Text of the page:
Fast forward to IPv4 -- any address that isn't being used (and by used I mean that there is no web presence, to use of e-mail, etc.) after a certain time period (perhaps 1-2 year(s)) then the address is revoked and put back into the public pool.

yeah lets just start assigning single-ip blocks revoked from large corporations, that wont completely kill routers by causing excessively complex routing tables.

It's also pretty hard to define 'web presence'. If I have a quake server running every friday night, do I get to keep the ip? What about a vpn service that only allows the IPs I authorize to connect to it? That would appear entirely dead to the rest of the internet but is certainly in use.

His research is invalid!! (1, Informative)

Anonymous Coward | about 6 years ago | (#25385603)

I have 2 class C ranges, and if he scanned mine he would have only got a handful of ICMP replys. I intentionally block ICMP on the majority of my IP's because it's nobody's business if I have anything on it.
I'm willing to bet that I'm not the only one blocking ICMP! Not by a LONG SHOT!

TCP and ICMP (4, Insightful)

IceCreamGuy (904648) | about 6 years ago | (#25385611)

I drop ICMP entirely, and besides our website and mailservers, we don't have any standard tcp ports open on any of our other external IPs. I really can't imagine it's that much different for other medium and large businesses; am I to believe they nmapped the entire Internet? (It's clear FTA that they did not) To me, these findings are not that surprising in the security-oriented world we live in today.

Re:TCP and ICMP (1, Informative)

Anonymous Coward | about 6 years ago | (#25385835)

Do you realize that dropping all ICMP breaks PMTUD among other things?
Don't block all ICMP just block the ICMP you don't want.

Re:TCP and ICMP (2, Insightful)

Anonymous Coward | about 6 years ago | (#25385855)

If none of the ports are open on any of your external IPs, then why do you need to have more than one external IP?

Re:TCP and ICMP (5, Informative)

Anonymous Coward | about 6 years ago | (#25385889)

I drop ICMP entirely

Then you're an idiot [] who has no business managing a firewall.

No! (0)

Anonymous Coward | about 6 years ago | (#25385657)

Or yes if you want to watch sysadmins scramble to save the day in the final hour.
Hmm, wait thats how we solve all tasks that donÂt generate imediate revenue.

Bankrupt companies (2, Interesting)

sunderland56 (621843) | about 6 years ago | (#25385673)

What happens to the IP addresses allocated to companies that are now (a) bankrupt, or (b) bought out by larger companies, or (c) allocated to companies now significantly smaller in size? There must be a significant pool of addresses that could be reclaimed there.


The simplest solution is to... (1, Insightful)

Jodka (520060) | about 6 years ago | (#25385697)

Raise prices.

Raising the price of an IP address increases the incentive to not to waste the IP address.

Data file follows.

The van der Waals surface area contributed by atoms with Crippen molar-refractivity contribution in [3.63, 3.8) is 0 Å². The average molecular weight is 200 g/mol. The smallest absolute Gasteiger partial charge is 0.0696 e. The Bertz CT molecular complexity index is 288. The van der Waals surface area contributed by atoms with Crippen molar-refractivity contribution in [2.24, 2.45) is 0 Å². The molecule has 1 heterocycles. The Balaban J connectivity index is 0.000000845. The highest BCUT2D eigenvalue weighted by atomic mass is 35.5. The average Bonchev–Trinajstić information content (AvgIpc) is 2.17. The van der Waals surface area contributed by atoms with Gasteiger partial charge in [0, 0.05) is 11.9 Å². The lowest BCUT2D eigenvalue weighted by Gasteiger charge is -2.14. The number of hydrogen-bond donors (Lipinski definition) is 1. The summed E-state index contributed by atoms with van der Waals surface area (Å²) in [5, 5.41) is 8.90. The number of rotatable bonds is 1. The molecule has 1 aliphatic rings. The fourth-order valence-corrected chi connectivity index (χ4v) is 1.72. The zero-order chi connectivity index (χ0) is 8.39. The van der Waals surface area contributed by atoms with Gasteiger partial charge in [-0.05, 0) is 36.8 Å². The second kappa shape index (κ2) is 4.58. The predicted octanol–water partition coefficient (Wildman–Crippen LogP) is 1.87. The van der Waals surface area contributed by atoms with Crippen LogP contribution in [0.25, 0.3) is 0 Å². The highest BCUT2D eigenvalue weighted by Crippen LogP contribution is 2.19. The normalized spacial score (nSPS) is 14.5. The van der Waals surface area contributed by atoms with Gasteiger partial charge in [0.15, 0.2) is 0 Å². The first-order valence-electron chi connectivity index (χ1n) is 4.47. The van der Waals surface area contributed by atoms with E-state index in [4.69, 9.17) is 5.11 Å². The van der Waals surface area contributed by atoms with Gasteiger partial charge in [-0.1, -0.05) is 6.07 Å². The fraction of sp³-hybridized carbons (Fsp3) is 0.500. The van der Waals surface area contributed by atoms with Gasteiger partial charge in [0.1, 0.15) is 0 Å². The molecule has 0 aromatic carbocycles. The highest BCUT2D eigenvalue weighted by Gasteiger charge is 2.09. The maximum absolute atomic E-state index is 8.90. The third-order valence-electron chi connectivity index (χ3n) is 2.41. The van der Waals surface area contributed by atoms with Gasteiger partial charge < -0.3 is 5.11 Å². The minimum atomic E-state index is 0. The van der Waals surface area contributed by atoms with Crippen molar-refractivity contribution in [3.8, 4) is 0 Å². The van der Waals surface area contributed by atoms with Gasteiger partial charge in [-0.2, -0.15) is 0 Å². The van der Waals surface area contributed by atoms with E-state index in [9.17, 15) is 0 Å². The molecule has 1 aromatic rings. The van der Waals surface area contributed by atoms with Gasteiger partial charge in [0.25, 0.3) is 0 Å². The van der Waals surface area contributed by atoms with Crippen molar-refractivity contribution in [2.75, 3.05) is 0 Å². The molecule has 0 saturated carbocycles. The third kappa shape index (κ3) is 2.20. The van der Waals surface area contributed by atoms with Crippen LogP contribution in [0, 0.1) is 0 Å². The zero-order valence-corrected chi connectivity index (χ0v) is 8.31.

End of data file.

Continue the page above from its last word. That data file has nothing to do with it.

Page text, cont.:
Panic is good. (1)

Jack9 (11421) | about 6 years ago | (#25385715)

How long did it take for the world to believe that the moon was a hunk of desolate rock as opposed to a god or made out of cheese? World perception is important and there's a lot of people who understand the IPv4 is running out. Not needed or advised to try and slow down adoption by yelling "wait wait wait we can still cheat to tread water longer" when the ocean is getting bigger by the day.*

//*on the spot metaphor

Re:Panic is good. (1)

eihab (823648) | about 6 years ago | (#25385981)

I thought the whole point of their research is to say "Wait, we can squeeze more IPs that are allocated and not used before moving to IPv6".

ICMP and TCP? (1, Interesting)

Anonymous Coward | about 6 years ago | (#25385731)

What about firewalls set to drop this traffic from unknown sources instead of rejecting?

Millions more have been hijacked (5, Interesting)

Arrogant-Bastard (141720) | about 6 years ago | (#25385737)

In addition to all those lying idle because of excessive address space allocation, there are huge swaths of space which have been hijacked. Recent discussion on the NANOG list has highlighted some of these; the Spamhaus DROP list features others. And other researchers have found still more that are obviously no longer under the control of their putative owners, and are being use for spam, spyware, phishing, and worse. Attempts to get network operators, registrars, ICANN, ARIN, and others to effectively disable these resources -- and eventually to reclaim them -- have been largely unsuccessful. Yes, in some isolated cases, limited action eventualy takes place, but it's far too little far too late to be considered anything close to "effective". We need a concerted, worldwide effort to not only reclaim this space, but to blacklist for life those found currently possessing that -- because (as we've seen repeatedly) they won't be deterred by anything else.